The strategy for growth will include measures to boost the house building industry, expand super-fast broadband, build new power stations and increase lending to businesses.
However, Mr Cameron insisted that dealing with the deficit must be “line one clause one, part one” of the plan for economic recovery. He said” I am absolutely clear about the right answer for the UK economy.”
Mr Cameron told the audience that the previous model of debt-driven consumer boom was “broken” and that the strategy should be for investment, more exports and a broader base to an economic future.
Asked during a Q&A session what the Government was going to do to deliver short-term growth, Mr Cameron sad “I don’t think there is one silver bullet that will make British business say ‘this is it’. I think there is a clear agenda across all those agendas.”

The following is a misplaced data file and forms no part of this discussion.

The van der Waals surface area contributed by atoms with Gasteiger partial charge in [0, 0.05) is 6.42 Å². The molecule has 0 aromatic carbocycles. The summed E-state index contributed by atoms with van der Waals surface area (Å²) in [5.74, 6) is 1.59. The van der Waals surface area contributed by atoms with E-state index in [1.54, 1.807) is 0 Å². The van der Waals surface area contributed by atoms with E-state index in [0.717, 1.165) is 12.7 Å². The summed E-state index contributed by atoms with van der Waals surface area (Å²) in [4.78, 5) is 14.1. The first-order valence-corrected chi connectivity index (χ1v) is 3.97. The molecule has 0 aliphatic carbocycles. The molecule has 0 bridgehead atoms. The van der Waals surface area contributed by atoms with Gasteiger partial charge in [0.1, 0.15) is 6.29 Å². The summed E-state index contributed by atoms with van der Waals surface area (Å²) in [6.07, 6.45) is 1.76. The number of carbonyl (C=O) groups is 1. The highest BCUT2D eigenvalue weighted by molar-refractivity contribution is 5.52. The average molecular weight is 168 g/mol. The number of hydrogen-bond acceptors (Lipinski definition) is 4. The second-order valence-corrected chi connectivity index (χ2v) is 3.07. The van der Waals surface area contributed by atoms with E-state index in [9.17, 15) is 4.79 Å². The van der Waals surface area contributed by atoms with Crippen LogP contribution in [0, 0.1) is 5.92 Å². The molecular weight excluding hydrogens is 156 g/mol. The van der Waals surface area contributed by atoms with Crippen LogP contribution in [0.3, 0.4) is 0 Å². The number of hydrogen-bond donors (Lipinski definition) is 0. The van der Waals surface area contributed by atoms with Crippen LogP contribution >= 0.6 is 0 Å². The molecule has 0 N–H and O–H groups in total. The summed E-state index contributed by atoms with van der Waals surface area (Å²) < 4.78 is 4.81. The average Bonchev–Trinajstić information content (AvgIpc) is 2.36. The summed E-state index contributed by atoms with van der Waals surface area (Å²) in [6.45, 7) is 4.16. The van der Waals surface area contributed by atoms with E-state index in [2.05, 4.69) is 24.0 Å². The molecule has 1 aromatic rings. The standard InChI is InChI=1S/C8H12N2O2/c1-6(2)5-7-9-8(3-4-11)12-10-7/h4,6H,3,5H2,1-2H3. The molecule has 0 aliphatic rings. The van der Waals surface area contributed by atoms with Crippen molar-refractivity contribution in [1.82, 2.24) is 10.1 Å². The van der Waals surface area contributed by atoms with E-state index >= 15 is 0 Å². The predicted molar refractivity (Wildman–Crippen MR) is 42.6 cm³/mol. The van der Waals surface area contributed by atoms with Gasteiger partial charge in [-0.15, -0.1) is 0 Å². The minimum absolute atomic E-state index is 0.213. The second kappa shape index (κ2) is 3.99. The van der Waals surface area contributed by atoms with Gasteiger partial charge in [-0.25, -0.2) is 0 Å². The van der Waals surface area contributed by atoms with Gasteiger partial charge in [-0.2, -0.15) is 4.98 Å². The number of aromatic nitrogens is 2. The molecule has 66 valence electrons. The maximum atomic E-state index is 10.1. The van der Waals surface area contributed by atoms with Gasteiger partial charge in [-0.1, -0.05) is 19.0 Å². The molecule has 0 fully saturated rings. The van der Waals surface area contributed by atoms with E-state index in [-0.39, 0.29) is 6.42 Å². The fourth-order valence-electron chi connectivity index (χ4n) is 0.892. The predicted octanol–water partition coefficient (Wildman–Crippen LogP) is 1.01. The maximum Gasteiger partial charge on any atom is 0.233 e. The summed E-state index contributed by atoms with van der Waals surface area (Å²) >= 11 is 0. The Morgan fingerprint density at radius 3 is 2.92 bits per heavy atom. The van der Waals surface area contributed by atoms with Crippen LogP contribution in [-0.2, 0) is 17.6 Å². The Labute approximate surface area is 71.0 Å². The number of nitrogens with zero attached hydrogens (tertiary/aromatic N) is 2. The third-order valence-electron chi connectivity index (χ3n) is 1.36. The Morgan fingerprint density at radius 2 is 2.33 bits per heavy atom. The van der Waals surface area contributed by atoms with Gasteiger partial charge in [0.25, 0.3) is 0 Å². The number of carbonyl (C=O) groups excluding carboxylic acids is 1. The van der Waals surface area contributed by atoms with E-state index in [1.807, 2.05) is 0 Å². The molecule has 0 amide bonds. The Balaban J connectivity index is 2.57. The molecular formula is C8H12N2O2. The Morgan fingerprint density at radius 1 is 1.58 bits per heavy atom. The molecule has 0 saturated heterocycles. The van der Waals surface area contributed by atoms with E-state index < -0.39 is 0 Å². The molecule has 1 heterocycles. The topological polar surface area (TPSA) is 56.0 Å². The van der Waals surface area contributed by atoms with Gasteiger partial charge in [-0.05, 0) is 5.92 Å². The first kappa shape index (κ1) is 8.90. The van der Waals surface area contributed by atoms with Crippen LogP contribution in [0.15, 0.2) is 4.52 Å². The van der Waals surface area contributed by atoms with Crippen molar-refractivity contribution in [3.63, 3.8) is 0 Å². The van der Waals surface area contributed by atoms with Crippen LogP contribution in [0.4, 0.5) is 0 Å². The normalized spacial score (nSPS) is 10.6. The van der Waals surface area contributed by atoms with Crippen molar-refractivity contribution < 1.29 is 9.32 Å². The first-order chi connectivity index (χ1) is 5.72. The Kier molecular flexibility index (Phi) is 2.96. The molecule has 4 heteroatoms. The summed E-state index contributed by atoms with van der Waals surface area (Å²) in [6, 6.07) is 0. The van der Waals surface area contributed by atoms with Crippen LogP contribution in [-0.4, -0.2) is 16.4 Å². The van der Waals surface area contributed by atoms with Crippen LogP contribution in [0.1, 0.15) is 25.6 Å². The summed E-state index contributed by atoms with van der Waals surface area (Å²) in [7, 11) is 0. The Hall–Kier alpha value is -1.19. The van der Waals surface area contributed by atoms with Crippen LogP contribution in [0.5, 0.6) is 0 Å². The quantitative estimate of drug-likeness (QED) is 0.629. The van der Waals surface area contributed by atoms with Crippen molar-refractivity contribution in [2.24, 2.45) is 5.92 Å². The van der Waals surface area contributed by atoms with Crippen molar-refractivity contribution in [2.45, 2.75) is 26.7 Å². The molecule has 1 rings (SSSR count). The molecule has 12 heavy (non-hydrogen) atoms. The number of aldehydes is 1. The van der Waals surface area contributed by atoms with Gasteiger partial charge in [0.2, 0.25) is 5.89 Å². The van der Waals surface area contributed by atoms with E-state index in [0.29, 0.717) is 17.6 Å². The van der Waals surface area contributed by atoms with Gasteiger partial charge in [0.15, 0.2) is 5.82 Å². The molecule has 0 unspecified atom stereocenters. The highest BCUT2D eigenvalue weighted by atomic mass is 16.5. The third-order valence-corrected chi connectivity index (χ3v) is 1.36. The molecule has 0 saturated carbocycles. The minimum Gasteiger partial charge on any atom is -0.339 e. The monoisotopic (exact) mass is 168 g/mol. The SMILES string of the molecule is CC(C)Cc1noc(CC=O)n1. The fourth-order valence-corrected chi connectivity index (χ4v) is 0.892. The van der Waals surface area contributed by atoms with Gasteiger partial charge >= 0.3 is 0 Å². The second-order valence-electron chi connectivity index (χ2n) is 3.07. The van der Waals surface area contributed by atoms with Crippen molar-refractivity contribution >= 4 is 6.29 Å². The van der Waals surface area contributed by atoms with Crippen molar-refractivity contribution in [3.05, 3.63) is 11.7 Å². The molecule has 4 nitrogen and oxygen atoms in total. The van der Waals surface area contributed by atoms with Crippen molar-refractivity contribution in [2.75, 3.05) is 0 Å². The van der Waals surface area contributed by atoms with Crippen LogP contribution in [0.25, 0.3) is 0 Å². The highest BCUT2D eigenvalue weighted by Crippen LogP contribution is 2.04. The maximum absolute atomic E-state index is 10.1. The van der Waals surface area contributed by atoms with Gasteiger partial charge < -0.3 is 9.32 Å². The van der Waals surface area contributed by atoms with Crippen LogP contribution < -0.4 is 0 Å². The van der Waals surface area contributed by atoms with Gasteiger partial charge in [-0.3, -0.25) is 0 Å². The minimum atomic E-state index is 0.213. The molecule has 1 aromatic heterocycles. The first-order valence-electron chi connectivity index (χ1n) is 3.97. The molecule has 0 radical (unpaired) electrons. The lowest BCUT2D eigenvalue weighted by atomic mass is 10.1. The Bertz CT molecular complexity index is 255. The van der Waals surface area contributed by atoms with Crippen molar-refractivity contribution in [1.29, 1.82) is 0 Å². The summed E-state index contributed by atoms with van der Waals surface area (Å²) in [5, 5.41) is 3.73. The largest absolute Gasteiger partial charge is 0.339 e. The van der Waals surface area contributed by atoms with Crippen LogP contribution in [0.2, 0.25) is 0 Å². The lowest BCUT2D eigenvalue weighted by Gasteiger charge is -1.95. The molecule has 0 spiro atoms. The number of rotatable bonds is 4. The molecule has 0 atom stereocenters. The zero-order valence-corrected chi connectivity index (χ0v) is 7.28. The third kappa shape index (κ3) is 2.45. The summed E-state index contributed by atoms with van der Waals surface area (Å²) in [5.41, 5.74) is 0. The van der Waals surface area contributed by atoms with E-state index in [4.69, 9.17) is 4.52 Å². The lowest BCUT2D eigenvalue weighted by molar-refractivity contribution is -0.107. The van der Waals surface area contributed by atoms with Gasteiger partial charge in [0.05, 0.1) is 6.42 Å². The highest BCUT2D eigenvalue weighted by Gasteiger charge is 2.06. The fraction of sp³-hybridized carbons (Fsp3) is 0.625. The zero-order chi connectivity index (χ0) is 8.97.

The Prime Minister also indicated that Chancellor George Osborne would be unveiling a new credit easing scheme in next week’s Autumn Statement, that would “pump billions” into reduced lending costs to SMEs and that the Government would use its huge purchasing power to strengthen the SME sector.
Reaction from the delegates to Mr Cameron’s speech was generally positive. Sir David Arculus, Chairman of small business bank Adermore, agreed that the deficit reduction message had to remain central and said “I don’t think that the toughness of the deficit reduction has ... hit home fully yet.”
Kanat Emirolgu, Managing Director of British Gas Business said that the Government should put more pressure on Europe to reduce regulatory barriers to the sales of services on the Continent.
For more information, please contact Glazers, Chartered Accountants London or visit www.glazers.co.uk
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